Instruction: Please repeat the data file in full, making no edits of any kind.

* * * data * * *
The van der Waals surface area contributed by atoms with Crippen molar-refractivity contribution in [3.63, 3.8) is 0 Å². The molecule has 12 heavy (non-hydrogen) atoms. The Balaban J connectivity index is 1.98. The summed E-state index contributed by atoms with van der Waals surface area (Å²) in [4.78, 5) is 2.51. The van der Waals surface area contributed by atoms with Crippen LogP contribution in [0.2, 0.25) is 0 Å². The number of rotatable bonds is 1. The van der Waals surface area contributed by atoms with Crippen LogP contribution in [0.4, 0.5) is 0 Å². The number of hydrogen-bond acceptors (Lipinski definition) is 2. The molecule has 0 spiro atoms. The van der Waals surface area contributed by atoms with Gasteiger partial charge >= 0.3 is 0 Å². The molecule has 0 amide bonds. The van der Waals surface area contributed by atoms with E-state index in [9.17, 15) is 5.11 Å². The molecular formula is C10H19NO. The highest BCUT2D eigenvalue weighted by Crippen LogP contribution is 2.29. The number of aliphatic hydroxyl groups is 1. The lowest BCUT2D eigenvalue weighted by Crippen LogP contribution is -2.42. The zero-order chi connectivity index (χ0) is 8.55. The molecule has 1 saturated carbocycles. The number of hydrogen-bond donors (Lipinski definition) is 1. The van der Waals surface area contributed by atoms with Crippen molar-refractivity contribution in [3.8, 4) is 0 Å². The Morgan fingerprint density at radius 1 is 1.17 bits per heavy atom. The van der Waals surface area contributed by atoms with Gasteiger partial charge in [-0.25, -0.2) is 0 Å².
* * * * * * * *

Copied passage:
The van der Waals surface area contributed by atoms with Crippen molar-refractivity contribution in [3.63, 3.8) is 0 Å². The molecule has 12 heavy (non-hydrogen) atoms. The Balaban J connectivity index is 1.98. The summed E-state index contributed by atoms with van der Waals surface area (Å²) in [4.78, 5) is 2.51. The van der Waals surface area contributed by atoms with Crippen LogP contribution in [0.2, 0.25) is 0 Å². The number of rotatable bonds is 1. The van der Waals surface area contributed by atoms with Crippen LogP contribution in [0.4, 0.5) is 0 Å². The number of hydrogen-bond acceptors (Lipinski definition) is 2. The molecule has 0 spiro atoms. The van der Waals surface area contributed by atoms with Gasteiger partial charge >= 0.3 is 0 Å². The molecule has 0 amide bonds. The van der Waals surface area contributed by atoms with E-state index in [9.17, 15) is 5.11 Å². The molecular formula is C10H19NO. The highest BCUT2D eigenvalue weighted by Crippen LogP contribution is 2.29. The number of aliphatic hydroxyl groups is 1. The lowest BCUT2D eigenvalue weighted by Crippen LogP contribution is -2.42. The zero-order chi connectivity index (χ0) is 8.55. The molecule has 1 saturated carbocycles. The number of hydrogen-bond donors (Lipinski definition) is 1. The van der Waals surface area contributed by atoms with Crippen molar-refractivity contribution in [3.8, 4) is 0 Å². The Morgan fingerprint density at radius 1 is 1.17 bits per heavy atom. The van der Waals surface area contributed by atoms with Gasteiger partial charge in [-0.25, -0.2) is 0 Å².